“Dear Bernie” & Israel

Senator Sanders at a rally in Venice, CA / Housing in Denmark

Israel’s third election date on March 2, 2020, comes one day apart from
the USA’s Super Tuesday primaries, on March 3. As an Israeli-American and California resident, I will cast my vote for presidential candidate Bernie Sanders. Why Bernie? Because, in my view, he has the broadest perspective, not only for what is needed in this country but also for the needs of the world and the role that the US should play as the only country that can lead the planet into a better future.

The included short film, “Dear Bernie – Notes on Architecture,” refers only to one of the items he addresses, “Housing for All.” Before I go to my letter, I want to make some clarifications for the Israeli and Jewish readers.

The opposition to Bernie Sanders comes from all sorts of directions, not only from the Republicans. “He is a Socialist, he is too far to the left,” “he is too old,” “he is not simpatico,” “he doesn’t know how will his promises be paid,” “he is not a friend of Israel.” These are some of the arguments that I hear often.

Bernie labeled himself as a Democratic Socialist, like Leon Blum, Willie Brandt, Tony Blair, Francois Mitterrand, and Israel’s Prime Ministers David Ben Gurion, Yitzhak Rabin, and Shimon Peres, to name a few. He is not such a terrible company. But in Americans’ minds, the word “Socialism” is associated with the Soviet Union, Castro’s Cuba, and today’s Venezuela, not with Scandinavia’s mixed-economy social welfare liberalism.

Is he too old? Then why the majority of Millenials follow him? Age is a state of mind. You look to the past or look to the future. The Millenials, who will be the future leaders, look for someone who can bring fundamental change to the long list of American unsolved problems.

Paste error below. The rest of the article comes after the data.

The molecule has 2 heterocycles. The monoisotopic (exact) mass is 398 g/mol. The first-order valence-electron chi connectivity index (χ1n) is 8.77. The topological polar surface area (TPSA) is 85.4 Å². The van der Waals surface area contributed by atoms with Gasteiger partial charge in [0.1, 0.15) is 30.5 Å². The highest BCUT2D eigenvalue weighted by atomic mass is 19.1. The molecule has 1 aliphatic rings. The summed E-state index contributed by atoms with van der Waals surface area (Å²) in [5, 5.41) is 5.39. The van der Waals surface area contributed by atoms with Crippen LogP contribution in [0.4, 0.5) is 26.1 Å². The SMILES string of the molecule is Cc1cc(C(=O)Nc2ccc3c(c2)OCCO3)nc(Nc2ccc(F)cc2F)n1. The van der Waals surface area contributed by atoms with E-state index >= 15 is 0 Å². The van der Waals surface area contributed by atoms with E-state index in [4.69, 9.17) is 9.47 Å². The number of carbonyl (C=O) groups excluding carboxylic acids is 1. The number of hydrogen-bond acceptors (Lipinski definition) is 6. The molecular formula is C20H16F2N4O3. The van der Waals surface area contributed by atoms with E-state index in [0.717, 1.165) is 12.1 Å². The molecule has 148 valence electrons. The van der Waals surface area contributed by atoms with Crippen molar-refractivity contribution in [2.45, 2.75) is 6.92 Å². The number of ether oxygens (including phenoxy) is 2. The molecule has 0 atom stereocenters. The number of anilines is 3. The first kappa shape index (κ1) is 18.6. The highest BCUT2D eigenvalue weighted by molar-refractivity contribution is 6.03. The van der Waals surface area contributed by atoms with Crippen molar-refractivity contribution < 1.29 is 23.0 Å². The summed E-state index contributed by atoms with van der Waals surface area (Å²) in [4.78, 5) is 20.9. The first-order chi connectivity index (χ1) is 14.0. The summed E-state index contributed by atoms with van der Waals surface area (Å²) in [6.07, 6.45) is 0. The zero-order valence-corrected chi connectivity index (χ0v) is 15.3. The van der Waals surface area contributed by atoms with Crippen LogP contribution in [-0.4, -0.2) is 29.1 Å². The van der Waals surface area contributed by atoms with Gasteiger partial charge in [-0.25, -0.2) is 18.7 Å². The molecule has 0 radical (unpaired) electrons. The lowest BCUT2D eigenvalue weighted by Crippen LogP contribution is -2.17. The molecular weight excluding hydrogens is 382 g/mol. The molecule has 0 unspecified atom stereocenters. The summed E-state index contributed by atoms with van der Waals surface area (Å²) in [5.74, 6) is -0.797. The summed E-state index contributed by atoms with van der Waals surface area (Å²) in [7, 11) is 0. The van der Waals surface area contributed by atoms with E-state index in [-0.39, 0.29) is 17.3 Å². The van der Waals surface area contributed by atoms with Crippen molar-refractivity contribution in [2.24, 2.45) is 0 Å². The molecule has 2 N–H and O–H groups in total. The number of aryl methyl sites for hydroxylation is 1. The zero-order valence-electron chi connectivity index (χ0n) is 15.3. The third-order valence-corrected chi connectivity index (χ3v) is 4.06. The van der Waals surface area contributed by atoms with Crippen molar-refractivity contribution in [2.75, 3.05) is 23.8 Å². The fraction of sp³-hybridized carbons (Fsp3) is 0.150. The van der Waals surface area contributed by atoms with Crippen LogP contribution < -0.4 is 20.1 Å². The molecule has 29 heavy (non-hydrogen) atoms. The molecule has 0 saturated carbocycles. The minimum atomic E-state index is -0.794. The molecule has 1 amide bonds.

Is he not simpatico? I don’t need political smiling to lead. I would agree that Elizabeth Warren has better emotional intelligence than all the other Democratic candidates, and I hope that Bernie chooses her for the presidential ticket. Still, to steer the direction for the next four years, Bernie is the right person.

How will all the promises be paid? When on May 25, 1961, President John F. Kennedy announced his goal of putting a man on the Moon by the end of the decade, he did not know all the ‘nickel and dime cost’ of the Apollo program: $25.4 billion, about $152 billion in today’s dollars. I am sure that he has some idea of how to get his program implemented, but one has first to dream and set to the bar high. As Elizabeth Warren said recently, the logic of erasing the students’ loan is economical.

He is not a friend of Israel? He is not a friend of Netanyahu’s policies. He is well aware of Israel’s security needs. Still, he is also aware that a solution must be found as soon as possible for the Palestinian problem. I think that the Geneva Plan is still the best, so far, and he will take a serious look at it.